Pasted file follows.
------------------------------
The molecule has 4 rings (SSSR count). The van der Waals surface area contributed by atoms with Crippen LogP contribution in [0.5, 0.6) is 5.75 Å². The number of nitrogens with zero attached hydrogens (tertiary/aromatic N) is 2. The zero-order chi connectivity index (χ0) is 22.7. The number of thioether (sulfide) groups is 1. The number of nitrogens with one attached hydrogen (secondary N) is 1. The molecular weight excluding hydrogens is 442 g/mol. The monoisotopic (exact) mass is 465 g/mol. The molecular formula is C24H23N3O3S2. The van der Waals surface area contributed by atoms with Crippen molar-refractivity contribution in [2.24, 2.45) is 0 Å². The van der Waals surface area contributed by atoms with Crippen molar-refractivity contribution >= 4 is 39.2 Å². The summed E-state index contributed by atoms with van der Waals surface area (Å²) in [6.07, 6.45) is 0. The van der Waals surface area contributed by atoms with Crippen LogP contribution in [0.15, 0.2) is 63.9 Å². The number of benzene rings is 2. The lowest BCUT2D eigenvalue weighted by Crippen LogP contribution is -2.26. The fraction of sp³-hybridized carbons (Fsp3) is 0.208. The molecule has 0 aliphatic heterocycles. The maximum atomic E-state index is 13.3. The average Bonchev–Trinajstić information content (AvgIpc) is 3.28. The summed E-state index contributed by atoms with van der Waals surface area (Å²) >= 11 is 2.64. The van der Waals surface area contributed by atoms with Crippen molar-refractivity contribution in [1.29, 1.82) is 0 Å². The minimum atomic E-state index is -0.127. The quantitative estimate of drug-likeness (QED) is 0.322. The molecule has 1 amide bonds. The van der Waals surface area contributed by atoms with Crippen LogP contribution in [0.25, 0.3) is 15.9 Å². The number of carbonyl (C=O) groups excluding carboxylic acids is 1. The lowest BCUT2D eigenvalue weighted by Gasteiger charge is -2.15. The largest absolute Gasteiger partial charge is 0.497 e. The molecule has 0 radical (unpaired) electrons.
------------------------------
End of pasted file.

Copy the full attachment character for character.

The molecule has 4 rings (SSSR count). The van der Waals surface area contributed by atoms with Crippen LogP contribution in [0.5, 0.6) is 5.75 Å². The number of nitrogens with zero attached hydrogens (tertiary/aromatic N) is 2. The zero-order chi connectivity index (χ0) is 22.7. The number of thioether (sulfide) groups is 1. The number of nitrogens with one attached hydrogen (secondary N) is 1. The molecular weight excluding hydrogens is 442 g/mol. The monoisotopic (exact) mass is 465 g/mol. The molecular formula is C24H23N3O3S2. The van der Waals surface area contributed by atoms with Crippen molar-refractivity contribution in [2.24, 2.45) is 0 Å². The van der Waals surface area contributed by atoms with Crippen molar-refractivity contribution >= 4 is 39.2 Å². The summed E-state index contributed by atoms with van der Waals surface area (Å²) in [6.07, 6.45) is 0. The van der Waals surface area contributed by atoms with Crippen LogP contribution in [0.15, 0.2) is 63.9 Å². The number of benzene rings is 2. The lowest BCUT2D eigenvalue weighted by Crippen LogP contribution is -2.26. The fraction of sp³-hybridized carbons (Fsp3) is 0.208. The molecule has 0 aliphatic heterocycles. The maximum atomic E-state index is 13.3. The average Bonchev–Trinajstić information content (AvgIpc) is 3.28. The summed E-state index contributed by atoms with van der Waals surface area (Å²) >= 11 is 2.64. The van der Waals surface area contributed by atoms with Crippen molar-refractivity contribution in [1.29, 1.82) is 0 Å². The minimum atomic E-state index is -0.127. The quantitative estimate of drug-likeness (QED) is 0.322. The molecule has 1 amide bonds. The van der Waals surface area contributed by atoms with Crippen LogP contribution in [0.25, 0.3) is 15.9 Å². The number of carbonyl (C=O) groups excluding carboxylic acids is 1. The lowest BCUT2D eigenvalue weighted by Gasteiger charge is -2.15. The largest absolute Gasteiger partial charge is 0.497 e. The molecule has 0 radical (unpaired) electrons.